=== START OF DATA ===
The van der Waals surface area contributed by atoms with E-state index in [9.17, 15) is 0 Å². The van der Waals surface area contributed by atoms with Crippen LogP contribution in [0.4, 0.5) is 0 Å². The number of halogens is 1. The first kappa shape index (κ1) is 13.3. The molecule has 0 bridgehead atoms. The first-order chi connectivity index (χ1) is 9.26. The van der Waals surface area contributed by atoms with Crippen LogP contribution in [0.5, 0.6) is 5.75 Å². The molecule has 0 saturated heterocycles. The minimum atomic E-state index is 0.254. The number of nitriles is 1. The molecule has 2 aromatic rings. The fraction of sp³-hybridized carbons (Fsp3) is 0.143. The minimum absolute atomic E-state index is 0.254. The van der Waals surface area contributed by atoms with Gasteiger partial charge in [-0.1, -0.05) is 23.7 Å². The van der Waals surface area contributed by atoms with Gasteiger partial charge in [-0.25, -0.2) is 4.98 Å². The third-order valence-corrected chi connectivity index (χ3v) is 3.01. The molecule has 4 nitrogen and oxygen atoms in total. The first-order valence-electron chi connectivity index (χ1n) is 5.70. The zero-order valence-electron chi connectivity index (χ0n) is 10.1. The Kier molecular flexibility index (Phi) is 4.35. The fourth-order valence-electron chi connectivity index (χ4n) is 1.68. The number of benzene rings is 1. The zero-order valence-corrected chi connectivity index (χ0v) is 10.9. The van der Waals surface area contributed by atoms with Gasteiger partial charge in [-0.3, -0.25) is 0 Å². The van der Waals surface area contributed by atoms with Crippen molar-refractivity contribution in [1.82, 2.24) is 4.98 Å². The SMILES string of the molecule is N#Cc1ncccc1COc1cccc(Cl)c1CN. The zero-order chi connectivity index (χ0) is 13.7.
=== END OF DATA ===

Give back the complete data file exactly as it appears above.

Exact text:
The van der Waals surface area contributed by atoms with E-state index in [9.17, 15) is 0 Å². The van der Waals surface area contributed by atoms with Crippen LogP contribution in [0.4, 0.5) is 0 Å². The number of halogens is 1. The first kappa shape index (κ1) is 13.3. The molecule has 0 bridgehead atoms. The first-order chi connectivity index (χ1) is 9.26. The van der Waals surface area contributed by atoms with Crippen LogP contribution in [0.5, 0.6) is 5.75 Å². The molecule has 0 saturated heterocycles. The minimum atomic E-state index is 0.254. The number of nitriles is 1. The molecule has 2 aromatic rings. The fraction of sp³-hybridized carbons (Fsp3) is 0.143. The minimum absolute atomic E-state index is 0.254. The van der Waals surface area contributed by atoms with Gasteiger partial charge in [-0.1, -0.05) is 23.7 Å². The van der Waals surface area contributed by atoms with Gasteiger partial charge in [-0.25, -0.2) is 4.98 Å². The third-order valence-corrected chi connectivity index (χ3v) is 3.01. The molecule has 4 nitrogen and oxygen atoms in total. The first-order valence-electron chi connectivity index (χ1n) is 5.70. The zero-order valence-electron chi connectivity index (χ0n) is 10.1. The Kier molecular flexibility index (Phi) is 4.35. The fourth-order valence-electron chi connectivity index (χ4n) is 1.68. The number of benzene rings is 1. The zero-order valence-corrected chi connectivity index (χ0v) is 10.9. The van der Waals surface area contributed by atoms with Gasteiger partial charge in [-0.3, -0.25) is 0 Å². The van der Waals surface area contributed by atoms with Crippen molar-refractivity contribution in [1.82, 2.24) is 4.98 Å². The SMILES string of the molecule is N#Cc1ncccc1COc1cccc(Cl)c1CN. The zero-order chi connectivity index (χ0) is 13.7.